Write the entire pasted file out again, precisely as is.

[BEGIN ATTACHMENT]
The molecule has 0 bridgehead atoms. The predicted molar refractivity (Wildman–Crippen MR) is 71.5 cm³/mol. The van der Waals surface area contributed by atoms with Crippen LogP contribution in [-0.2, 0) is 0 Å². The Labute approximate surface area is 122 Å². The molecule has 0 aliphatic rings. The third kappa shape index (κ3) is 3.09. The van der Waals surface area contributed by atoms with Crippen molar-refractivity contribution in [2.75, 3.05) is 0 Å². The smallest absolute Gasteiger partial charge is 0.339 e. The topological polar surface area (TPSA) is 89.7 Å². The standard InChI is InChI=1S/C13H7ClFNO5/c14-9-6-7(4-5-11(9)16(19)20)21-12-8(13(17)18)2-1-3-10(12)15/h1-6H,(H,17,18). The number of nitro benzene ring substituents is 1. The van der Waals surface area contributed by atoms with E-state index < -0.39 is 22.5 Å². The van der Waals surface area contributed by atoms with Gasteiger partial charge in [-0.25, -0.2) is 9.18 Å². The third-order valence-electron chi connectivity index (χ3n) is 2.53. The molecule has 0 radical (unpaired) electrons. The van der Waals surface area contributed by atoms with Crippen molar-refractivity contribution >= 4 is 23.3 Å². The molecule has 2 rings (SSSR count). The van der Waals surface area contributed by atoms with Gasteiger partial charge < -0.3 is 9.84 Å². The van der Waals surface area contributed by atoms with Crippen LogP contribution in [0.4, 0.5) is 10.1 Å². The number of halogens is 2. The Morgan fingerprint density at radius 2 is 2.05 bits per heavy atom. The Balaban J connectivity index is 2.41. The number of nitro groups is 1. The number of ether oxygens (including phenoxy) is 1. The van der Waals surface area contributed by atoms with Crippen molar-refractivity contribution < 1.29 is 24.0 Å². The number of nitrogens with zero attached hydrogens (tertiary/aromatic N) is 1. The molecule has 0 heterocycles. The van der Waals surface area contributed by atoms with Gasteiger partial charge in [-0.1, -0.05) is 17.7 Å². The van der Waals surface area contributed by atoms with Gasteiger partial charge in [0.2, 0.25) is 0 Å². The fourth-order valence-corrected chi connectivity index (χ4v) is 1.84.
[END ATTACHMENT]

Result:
The molecule has 0 bridgehead atoms. The predicted molar refractivity (Wildman–Crippen MR) is 71.5 cm³/mol. The van der Waals surface area contributed by atoms with Crippen LogP contribution in [-0.2, 0) is 0 Å². The Labute approximate surface area is 122 Å². The molecule has 0 aliphatic rings. The third kappa shape index (κ3) is 3.09. The van der Waals surface area contributed by atoms with Crippen molar-refractivity contribution in [2.75, 3.05) is 0 Å². The smallest absolute Gasteiger partial charge is 0.339 e. The topological polar surface area (TPSA) is 89.7 Å². The standard InChI is InChI=1S/C13H7ClFNO5/c14-9-6-7(4-5-11(9)16(19)20)21-12-8(13(17)18)2-1-3-10(12)15/h1-6H,(H,17,18). The number of nitro benzene ring substituents is 1. The van der Waals surface area contributed by atoms with E-state index < -0.39 is 22.5 Å². The van der Waals surface area contributed by atoms with Gasteiger partial charge in [-0.25, -0.2) is 9.18 Å². The third-order valence-electron chi connectivity index (χ3n) is 2.53. The molecule has 0 radical (unpaired) electrons. The van der Waals surface area contributed by atoms with Crippen molar-refractivity contribution >= 4 is 23.3 Å². The molecule has 2 rings (SSSR count). The van der Waals surface area contributed by atoms with Gasteiger partial charge < -0.3 is 9.84 Å². The van der Waals surface area contributed by atoms with Crippen LogP contribution in [0.4, 0.5) is 10.1 Å². The number of halogens is 2. The Morgan fingerprint density at radius 2 is 2.05 bits per heavy atom. The Balaban J connectivity index is 2.41. The number of nitro groups is 1. The number of ether oxygens (including phenoxy) is 1. The van der Waals surface area contributed by atoms with Crippen molar-refractivity contribution < 1.29 is 24.0 Å². The number of nitrogens with zero attached hydrogens (tertiary/aromatic N) is 1. The molecule has 0 heterocycles. The van der Waals surface area contributed by atoms with Gasteiger partial charge in [-0.1, -0.05) is 17.7 Å². The van der Waals surface area contributed by atoms with Gasteiger partial charge in [0.2, 0.25) is 0 Å². The fourth-order valence-corrected chi connectivity index (χ4v) is 1.84.